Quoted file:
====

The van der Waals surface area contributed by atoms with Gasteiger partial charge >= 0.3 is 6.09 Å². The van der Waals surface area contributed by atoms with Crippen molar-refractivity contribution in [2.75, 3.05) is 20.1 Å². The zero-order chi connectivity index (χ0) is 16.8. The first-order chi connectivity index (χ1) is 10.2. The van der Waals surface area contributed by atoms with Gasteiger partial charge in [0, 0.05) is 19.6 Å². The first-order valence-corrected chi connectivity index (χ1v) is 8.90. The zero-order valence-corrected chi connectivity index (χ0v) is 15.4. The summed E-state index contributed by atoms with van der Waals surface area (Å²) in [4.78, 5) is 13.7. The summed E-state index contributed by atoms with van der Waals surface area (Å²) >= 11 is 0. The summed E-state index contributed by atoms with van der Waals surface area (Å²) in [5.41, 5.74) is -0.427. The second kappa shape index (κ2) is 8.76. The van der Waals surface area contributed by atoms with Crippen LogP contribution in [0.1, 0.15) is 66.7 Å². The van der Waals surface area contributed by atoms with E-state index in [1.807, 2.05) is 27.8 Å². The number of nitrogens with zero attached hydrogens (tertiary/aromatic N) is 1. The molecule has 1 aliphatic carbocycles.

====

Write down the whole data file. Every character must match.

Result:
The van der Waals surface area contributed by atoms with Gasteiger partial charge >= 0.3 is 6.09 Å². The van der Waals surface area contributed by atoms with Crippen molar-refractivity contribution in [2.75, 3.05) is 20.1 Å². The zero-order chi connectivity index (χ0) is 16.8. The first-order chi connectivity index (χ1) is 10.2. The van der Waals surface area contributed by atoms with Gasteiger partial charge in [0, 0.05) is 19.6 Å². The first-order valence-corrected chi connectivity index (χ1v) is 8.90. The zero-order valence-corrected chi connectivity index (χ0v) is 15.4. The summed E-state index contributed by atoms with van der Waals surface area (Å²) in [4.78, 5) is 13.7. The summed E-state index contributed by atoms with van der Waals surface area (Å²) >= 11 is 0. The summed E-state index contributed by atoms with van der Waals surface area (Å²) in [5.41, 5.74) is -0.427. The second kappa shape index (κ2) is 8.76. The van der Waals surface area contributed by atoms with Crippen LogP contribution in [0.1, 0.15) is 66.7 Å². The van der Waals surface area contributed by atoms with E-state index in [1.807, 2.05) is 27.8 Å². The number of nitrogens with zero attached hydrogens (tertiary/aromatic N) is 1. The molecule has 1 aliphatic carbocycles.